To hear all the talk of the “rights” — even “civil rights”(!) — that have been stripped from public sector workers in this bill by the “far right wing” is to see Stockholm Syndrome on a massive scale…The fact is that no individual human being lost a single right in Wisconsin tonight.
The right that Scott Walker and company are desperate to deny is this: the right of a worker to sit across the table from her boss as an equal, with the security of solidarity and the leverage of collective action, and say “No.” It’s the right to say safety rules are too weak or healthcare is too expensive and to exercise voice with strength rather than to exit in hopes of finding a charitable boss somewhere else. And with it goes the right – also attacked by Walker – to act together to move your boss.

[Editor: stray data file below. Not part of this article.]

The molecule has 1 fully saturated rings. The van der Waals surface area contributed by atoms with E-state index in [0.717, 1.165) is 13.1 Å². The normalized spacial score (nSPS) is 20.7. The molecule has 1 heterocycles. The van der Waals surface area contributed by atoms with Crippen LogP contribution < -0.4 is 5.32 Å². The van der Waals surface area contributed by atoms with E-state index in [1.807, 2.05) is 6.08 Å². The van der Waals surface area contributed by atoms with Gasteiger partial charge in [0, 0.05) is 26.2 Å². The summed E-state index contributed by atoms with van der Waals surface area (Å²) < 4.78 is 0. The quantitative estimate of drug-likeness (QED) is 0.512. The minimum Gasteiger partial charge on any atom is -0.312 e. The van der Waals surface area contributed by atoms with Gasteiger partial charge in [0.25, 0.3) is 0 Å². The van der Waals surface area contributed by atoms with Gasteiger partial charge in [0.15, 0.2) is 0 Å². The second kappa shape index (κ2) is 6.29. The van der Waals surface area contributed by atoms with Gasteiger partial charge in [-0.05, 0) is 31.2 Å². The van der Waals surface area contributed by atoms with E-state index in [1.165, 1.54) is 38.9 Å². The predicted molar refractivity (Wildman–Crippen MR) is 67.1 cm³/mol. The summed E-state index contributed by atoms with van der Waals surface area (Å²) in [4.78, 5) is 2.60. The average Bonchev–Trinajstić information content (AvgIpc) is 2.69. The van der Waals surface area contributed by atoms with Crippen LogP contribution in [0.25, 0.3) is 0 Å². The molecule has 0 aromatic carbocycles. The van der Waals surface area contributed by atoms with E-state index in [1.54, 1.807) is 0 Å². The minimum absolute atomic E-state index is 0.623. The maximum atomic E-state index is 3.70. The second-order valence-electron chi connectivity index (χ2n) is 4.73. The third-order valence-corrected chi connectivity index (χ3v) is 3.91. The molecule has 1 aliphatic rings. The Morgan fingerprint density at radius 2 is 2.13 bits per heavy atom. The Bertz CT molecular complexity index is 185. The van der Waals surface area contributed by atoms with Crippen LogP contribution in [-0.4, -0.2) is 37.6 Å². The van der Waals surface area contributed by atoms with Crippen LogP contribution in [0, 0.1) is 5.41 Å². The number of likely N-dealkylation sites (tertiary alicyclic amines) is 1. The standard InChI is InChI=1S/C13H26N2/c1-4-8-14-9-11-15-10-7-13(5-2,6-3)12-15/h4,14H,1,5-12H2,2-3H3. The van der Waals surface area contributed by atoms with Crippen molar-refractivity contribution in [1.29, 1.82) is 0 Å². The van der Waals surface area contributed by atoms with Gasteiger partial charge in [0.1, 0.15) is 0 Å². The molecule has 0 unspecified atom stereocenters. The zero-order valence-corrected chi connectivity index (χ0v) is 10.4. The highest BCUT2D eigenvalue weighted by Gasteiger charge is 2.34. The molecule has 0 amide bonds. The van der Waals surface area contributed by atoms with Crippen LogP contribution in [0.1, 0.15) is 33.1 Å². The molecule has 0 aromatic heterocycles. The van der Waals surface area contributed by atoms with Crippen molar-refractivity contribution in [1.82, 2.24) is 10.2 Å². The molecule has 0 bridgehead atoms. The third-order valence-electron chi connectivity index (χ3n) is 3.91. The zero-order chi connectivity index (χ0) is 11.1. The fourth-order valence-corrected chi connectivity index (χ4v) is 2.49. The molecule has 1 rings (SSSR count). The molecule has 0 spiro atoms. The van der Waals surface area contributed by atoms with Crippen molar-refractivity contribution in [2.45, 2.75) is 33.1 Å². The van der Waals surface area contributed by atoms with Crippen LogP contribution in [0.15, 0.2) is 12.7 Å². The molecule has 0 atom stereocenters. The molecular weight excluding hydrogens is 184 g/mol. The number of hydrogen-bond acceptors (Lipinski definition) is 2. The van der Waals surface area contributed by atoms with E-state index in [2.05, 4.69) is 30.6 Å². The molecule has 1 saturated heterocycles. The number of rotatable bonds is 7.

There are no workers that conservatives believe should exercise these rights -unless, maybe, they’re in a history book. Either the job you do is too important to be subject to your needs (like TSA screeners), or the business you work for is too small (like a store), or your company is too generous already (like Starbucks), or you’re not really a worker (like domestic workers), or your job requires too much independent thinking (like graduate teachers), or your job should be done by a teenager and you should go to college (like fast food), or – like public workers in Wisconsin – you don’t need an organized voice on the job because you get to vote on who runs the government.